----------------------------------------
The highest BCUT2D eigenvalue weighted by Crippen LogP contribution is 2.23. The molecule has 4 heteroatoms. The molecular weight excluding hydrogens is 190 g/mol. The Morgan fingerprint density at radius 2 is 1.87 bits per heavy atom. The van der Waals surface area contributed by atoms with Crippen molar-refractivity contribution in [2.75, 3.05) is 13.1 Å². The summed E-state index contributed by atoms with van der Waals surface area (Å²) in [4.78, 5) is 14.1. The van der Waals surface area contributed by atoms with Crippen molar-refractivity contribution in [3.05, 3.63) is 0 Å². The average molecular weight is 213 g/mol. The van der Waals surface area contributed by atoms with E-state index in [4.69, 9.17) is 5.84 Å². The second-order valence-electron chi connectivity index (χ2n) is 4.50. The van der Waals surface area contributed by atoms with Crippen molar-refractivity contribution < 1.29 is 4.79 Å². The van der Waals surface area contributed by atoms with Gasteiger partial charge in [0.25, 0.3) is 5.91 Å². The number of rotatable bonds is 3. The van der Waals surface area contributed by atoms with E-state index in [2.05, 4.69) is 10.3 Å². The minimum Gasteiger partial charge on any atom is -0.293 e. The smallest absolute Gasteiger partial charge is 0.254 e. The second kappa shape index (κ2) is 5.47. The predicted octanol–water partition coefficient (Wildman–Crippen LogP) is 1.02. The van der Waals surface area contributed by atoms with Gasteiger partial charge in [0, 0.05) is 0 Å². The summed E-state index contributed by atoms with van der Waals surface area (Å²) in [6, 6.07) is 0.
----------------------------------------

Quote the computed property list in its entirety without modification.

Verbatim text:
The highest BCUT2D eigenvalue weighted by Crippen LogP contribution is 2.23. The molecule has 4 heteroatoms. The molecular weight excluding hydrogens is 190 g/mol. The Morgan fingerprint density at radius 2 is 1.87 bits per heavy atom. The van der Waals surface area contributed by atoms with Crippen molar-refractivity contribution in [2.75, 3.05) is 13.1 Å². The summed E-state index contributed by atoms with van der Waals surface area (Å²) in [4.78, 5) is 14.1. The van der Waals surface area contributed by atoms with Crippen molar-refractivity contribution in [3.05, 3.63) is 0 Å². The average molecular weight is 213 g/mol. The van der Waals surface area contributed by atoms with E-state index in [4.69, 9.17) is 5.84 Å². The second-order valence-electron chi connectivity index (χ2n) is 4.50. The van der Waals surface area contributed by atoms with Crippen molar-refractivity contribution < 1.29 is 4.79 Å². The van der Waals surface area contributed by atoms with Gasteiger partial charge in [0.25, 0.3) is 5.91 Å². The number of rotatable bonds is 3. The van der Waals surface area contributed by atoms with E-state index in [2.05, 4.69) is 10.3 Å². The minimum Gasteiger partial charge on any atom is -0.293 e. The smallest absolute Gasteiger partial charge is 0.254 e. The second kappa shape index (κ2) is 5.47. The predicted octanol–water partition coefficient (Wildman–Crippen LogP) is 1.02. The van der Waals surface area contributed by atoms with Gasteiger partial charge in [0, 0.05) is 0 Å². The summed E-state index contributed by atoms with van der Waals surface area (Å²) in [6, 6.07) is 0.